“But there is no good evidence that the planning system is stopping us building the homes we need, or that it is holding back economic recovery.  The Government’s proposals to skew the planning system in favour of economic development at the expense of environmental and social considerations are unlikely to result in more development, just more poor quality development on greenfield land.

“Unless the Government thinks again, its proposals will cause irreversible damage to both our towns and countryside.  It is time that David Cameron stepped in to ensure a planning system that can genuinely serve the public interest, not just short-term economic interests.” 

This is not the first time that the Treasury has attempted to undermine the public interest role of planning and elevate economic ends over people and places.  Commenting on Gordon Brown’s efforts to liberalise the planning system in 2004, Eric Pickles said:

“The Treasury seems … determined to loosen control to make development easier…  Adding to suburban sprawl will detract from rather than help urban regeneration and Brownfield redevelopment, and fuel the migration from our towns and cities.”

He went on to say: “There has to be a greater emphasis on regenerating our towns and cities, and using previously developed Brownfield land on which to focus new development.  That has the advantage of building within communities rather that over them.” [1]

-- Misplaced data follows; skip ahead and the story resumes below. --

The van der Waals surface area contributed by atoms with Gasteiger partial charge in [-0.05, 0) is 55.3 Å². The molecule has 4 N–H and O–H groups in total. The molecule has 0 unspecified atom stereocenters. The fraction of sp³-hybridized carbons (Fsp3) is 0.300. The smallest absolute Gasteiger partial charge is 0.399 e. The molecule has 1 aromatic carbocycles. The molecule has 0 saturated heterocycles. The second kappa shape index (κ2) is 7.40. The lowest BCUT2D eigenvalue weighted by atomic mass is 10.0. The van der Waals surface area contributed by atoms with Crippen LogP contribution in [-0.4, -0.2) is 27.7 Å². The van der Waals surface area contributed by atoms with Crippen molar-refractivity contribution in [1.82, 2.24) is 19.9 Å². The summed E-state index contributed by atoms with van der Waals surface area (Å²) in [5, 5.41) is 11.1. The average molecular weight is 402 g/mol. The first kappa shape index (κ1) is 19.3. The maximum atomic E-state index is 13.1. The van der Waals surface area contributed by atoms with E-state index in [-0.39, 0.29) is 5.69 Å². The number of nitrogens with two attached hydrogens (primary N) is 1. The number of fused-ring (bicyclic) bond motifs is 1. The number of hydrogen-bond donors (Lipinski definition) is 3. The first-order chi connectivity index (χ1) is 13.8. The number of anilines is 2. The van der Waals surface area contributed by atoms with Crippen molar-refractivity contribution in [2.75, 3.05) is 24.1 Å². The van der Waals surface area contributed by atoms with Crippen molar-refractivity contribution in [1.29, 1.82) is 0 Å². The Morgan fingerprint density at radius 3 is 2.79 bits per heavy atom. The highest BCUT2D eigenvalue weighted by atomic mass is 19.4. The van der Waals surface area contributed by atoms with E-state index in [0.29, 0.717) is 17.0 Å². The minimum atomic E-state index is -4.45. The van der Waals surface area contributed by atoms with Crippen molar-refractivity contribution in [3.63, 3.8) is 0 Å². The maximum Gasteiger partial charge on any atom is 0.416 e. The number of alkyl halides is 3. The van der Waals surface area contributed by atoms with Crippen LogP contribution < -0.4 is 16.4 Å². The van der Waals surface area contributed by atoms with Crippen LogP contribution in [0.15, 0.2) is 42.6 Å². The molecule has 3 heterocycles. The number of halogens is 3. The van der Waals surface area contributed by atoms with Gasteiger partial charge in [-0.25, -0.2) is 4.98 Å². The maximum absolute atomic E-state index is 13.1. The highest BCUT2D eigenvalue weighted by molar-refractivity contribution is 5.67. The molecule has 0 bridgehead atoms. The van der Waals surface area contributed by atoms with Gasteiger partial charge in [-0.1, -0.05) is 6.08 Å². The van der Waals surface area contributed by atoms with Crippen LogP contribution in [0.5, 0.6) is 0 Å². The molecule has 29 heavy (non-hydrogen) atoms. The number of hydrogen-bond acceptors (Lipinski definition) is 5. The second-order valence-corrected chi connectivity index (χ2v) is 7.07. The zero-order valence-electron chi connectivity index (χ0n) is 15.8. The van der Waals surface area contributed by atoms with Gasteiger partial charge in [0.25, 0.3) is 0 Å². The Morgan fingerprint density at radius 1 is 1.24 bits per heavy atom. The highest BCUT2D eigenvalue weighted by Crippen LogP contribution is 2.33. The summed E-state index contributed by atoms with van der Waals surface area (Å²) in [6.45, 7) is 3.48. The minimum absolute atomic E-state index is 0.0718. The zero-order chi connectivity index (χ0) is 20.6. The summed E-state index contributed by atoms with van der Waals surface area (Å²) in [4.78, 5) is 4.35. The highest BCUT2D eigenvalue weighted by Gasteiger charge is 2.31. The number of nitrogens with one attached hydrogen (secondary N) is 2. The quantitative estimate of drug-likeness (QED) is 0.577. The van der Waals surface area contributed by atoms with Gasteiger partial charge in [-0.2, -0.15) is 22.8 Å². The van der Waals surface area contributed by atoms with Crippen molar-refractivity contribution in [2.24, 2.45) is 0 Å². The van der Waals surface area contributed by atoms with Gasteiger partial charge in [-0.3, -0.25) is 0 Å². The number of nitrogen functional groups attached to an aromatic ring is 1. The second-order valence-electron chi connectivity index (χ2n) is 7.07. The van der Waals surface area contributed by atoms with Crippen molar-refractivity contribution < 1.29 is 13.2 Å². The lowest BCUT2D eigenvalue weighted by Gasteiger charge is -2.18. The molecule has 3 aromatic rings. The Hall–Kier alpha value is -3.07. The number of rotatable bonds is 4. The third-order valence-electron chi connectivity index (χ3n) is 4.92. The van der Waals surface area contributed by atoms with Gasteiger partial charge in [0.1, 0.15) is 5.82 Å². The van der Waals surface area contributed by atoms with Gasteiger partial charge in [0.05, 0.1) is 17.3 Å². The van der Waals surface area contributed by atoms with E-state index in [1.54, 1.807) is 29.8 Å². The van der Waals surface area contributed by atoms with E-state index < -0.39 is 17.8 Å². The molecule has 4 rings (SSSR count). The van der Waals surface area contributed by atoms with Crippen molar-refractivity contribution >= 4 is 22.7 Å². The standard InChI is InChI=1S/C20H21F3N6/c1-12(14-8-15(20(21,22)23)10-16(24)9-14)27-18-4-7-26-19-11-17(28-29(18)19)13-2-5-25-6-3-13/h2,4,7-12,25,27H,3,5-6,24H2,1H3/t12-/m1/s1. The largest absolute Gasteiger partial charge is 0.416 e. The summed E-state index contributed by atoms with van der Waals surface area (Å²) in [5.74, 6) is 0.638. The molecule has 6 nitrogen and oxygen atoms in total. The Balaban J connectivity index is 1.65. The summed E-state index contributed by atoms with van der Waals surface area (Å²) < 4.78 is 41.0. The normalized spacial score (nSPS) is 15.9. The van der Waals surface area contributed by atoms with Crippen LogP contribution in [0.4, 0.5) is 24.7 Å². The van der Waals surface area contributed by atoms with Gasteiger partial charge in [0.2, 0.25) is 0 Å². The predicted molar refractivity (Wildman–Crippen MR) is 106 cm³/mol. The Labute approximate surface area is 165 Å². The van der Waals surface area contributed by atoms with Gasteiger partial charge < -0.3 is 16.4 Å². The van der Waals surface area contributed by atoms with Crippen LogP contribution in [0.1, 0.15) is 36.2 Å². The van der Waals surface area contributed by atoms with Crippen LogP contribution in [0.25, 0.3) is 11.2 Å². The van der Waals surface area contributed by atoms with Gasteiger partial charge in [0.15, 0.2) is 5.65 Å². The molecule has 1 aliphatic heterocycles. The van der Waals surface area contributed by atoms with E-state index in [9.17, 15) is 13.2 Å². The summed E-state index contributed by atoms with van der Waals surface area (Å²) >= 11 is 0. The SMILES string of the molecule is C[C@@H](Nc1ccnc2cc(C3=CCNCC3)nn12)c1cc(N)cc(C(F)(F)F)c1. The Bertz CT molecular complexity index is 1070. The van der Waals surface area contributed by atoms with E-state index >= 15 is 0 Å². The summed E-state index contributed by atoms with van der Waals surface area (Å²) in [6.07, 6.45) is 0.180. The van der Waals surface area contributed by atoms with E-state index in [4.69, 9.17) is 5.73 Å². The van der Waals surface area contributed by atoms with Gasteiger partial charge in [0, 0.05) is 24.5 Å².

The draft NPPF proposes to end the ‘brownfield first’ policy first introduced by the last Conservative Government in 1995.

Notes to Editors
[1] Eric Pickles website:

The Campaign to Protect Rural England (CPRE) fights for a better future for the English countryside. We work locally and nationally to protect, shape and enhance a beautiful, thriving countryside for everyone to value and enjoy. Our 57,000 members are united in their love for England’s landscapes and rural communities, and stand up for the countryside, so it can continue to sustain, enchant and inspire future generations. Founded in 1926, President: Bill Bryson, Patron: Her Majesty The Queen.

Published in News release archive

The purpose of this response by CPRE to the Communities and Local Government is to provide additional detail on how the National Planning Policy Framework should treat the issue of minerals planning.



Published in Quarrying and mining
Page 4 of 4